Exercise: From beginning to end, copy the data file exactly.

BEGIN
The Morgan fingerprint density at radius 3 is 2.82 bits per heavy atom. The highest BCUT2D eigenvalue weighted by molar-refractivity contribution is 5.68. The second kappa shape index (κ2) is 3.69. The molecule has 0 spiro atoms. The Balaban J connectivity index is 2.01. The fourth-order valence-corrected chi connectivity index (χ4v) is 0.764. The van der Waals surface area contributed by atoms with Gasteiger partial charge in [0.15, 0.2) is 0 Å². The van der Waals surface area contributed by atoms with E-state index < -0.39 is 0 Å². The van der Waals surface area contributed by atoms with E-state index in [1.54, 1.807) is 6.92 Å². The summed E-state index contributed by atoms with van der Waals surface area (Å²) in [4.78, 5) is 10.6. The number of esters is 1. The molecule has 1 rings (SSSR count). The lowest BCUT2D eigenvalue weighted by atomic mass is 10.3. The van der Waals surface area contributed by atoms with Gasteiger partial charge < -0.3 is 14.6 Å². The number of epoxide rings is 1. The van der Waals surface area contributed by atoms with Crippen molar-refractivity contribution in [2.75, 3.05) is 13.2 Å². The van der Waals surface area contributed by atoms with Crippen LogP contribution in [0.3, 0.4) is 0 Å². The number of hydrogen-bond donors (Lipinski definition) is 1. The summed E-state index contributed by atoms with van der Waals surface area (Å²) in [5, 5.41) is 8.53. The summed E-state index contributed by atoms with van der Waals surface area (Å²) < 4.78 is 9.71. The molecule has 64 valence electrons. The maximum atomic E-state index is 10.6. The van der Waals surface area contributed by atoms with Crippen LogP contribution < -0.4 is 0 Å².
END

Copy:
The Morgan fingerprint density at radius 3 is 2.82 bits per heavy atom. The highest BCUT2D eigenvalue weighted by molar-refractivity contribution is 5.68. The second kappa shape index (κ2) is 3.69. The molecule has 0 spiro atoms. The Balaban J connectivity index is 2.01. The fourth-order valence-corrected chi connectivity index (χ4v) is 0.764. The van der Waals surface area contributed by atoms with Gasteiger partial charge in [0.15, 0.2) is 0 Å². The van der Waals surface area contributed by atoms with E-state index < -0.39 is 0 Å². The van der Waals surface area contributed by atoms with E-state index in [1.54, 1.807) is 6.92 Å². The summed E-state index contributed by atoms with van der Waals surface area (Å²) in [4.78, 5) is 10.6. The number of esters is 1. The molecule has 1 rings (SSSR count). The lowest BCUT2D eigenvalue weighted by atomic mass is 10.3. The van der Waals surface area contributed by atoms with Gasteiger partial charge < -0.3 is 14.6 Å². The number of epoxide rings is 1. The van der Waals surface area contributed by atoms with Crippen molar-refractivity contribution in [2.75, 3.05) is 13.2 Å². The van der Waals surface area contributed by atoms with Crippen LogP contribution in [0.3, 0.4) is 0 Å². The number of hydrogen-bond donors (Lipinski definition) is 1. The summed E-state index contributed by atoms with van der Waals surface area (Å²) in [5, 5.41) is 8.53. The summed E-state index contributed by atoms with van der Waals surface area (Å²) < 4.78 is 9.71. The molecule has 64 valence electrons. The maximum atomic E-state index is 10.6. The van der Waals surface area contributed by atoms with Crippen LogP contribution < -0.4 is 0 Å².